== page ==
Tuesday, April 26, 2016

Dead Loudmouth (Loon Lake Fishing Mystery #16)

Author:  Victoria Houston
Genre:  Mystery

Hardcover; Paperback; Ebook
9781440568459; 9781440568442
Tyrus Books
208 Pages
June 1, 2016
Five Stars

It's a bright summer morning in Loon Lake when Police Chief Lewellyn Ferris is called to the scene of a horrific accident that occurred in the dead of night at a local gentleman's club.  the club is owned by one of the victims, a member of the private Deer Creek Fishing and Hunting Preserve and the scion of a wealthy family.  When the county coroner is unavailable due to a car accident, Chief Ferris deputizes her close friend and fellow fly-fisherman, retired dentist "Doc" Osborne, to step in.

Osborne's discovery of mysterious footprints confirms Chief Ferris's suspicions: this is no accident; it's murder.  Leaning on Doc Osborne for his forensic and interrogation skills, Lew also hopes to enlist the help of Ray Pradt, fishing guide and expert tracker.  But Ray's time is limited as he is coaching the University of Wisconsin's fishing team in a muskie fishing tournament.  Things get complicated when Doc Osborne's granddaughter disappears on the first day of the tournament.  Sunny June days turn dark as a desperate search ensues.


Lewellyn (Lew) Ferris is the police chief of small town Loon Lake, Wisconsin.  She's just getting comfortable in the fact that there hasn't been any crimes committed lately when she receives a phone call from her deputy Roger Adamczak that there's been what appears to be an accident:  it seems a couple were crushed to death on a piano that was hoisted to the ceiling while they were in the middle of having sex (to be blunt).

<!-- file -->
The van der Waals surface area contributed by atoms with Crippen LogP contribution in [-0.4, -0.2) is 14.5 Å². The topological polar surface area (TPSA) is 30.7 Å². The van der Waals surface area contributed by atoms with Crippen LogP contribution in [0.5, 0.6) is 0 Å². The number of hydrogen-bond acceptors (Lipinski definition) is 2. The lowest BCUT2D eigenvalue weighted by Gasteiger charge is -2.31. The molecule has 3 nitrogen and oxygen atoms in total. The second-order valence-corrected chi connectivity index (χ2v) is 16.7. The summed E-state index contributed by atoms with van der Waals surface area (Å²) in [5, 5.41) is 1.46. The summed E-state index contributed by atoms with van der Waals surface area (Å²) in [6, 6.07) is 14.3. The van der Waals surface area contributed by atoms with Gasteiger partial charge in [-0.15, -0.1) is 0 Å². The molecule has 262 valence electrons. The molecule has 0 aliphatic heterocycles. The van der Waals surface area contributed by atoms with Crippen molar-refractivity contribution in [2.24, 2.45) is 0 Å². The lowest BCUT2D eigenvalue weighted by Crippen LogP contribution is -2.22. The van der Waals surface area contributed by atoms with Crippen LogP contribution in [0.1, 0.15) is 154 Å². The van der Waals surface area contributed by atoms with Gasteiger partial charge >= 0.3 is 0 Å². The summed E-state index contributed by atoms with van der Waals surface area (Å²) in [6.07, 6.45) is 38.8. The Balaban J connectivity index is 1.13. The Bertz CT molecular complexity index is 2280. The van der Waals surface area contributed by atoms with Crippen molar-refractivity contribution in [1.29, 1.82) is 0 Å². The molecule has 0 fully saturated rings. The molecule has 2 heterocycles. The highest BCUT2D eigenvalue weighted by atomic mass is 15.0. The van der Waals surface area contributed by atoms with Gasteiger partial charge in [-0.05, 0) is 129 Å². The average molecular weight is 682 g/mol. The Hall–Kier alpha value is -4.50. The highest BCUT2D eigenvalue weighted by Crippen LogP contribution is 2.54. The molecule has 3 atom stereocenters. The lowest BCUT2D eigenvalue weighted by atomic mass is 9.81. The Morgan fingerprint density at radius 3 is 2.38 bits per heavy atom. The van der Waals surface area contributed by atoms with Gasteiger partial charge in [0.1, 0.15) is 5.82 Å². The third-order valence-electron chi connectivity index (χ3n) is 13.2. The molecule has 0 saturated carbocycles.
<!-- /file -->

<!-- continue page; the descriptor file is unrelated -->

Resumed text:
It turns out the dead couple are Chet Wright and Tiffany Niedermeier.  Chet is the owner of the club where they were found, and Tiffany was one of his employees.  While what they were doing was obvious to anyone, why they were on the piano, and one that was connected to lines which allowed it to be hoisted to the ceiling, was not.

With the head coroner involved in an accident and in the hospital, Lew must depend on Dr. Paul "Doc" Osborne, deputy coroner, with certification of the deaths until the crime lab crew can arrive from Wausau to help out.  Doc has helped her before; she depends on him noticing things she might have missed, and this case is no different.  When finished examining the bodies, he notices something not readily visible: two sandy footprints on a table.  When he brings it to the attention of Lew, she requests that Ray Pradt, a master tracker, to check a perimeter outside the club and see if he can find any more clues to who might be involved in the deaths.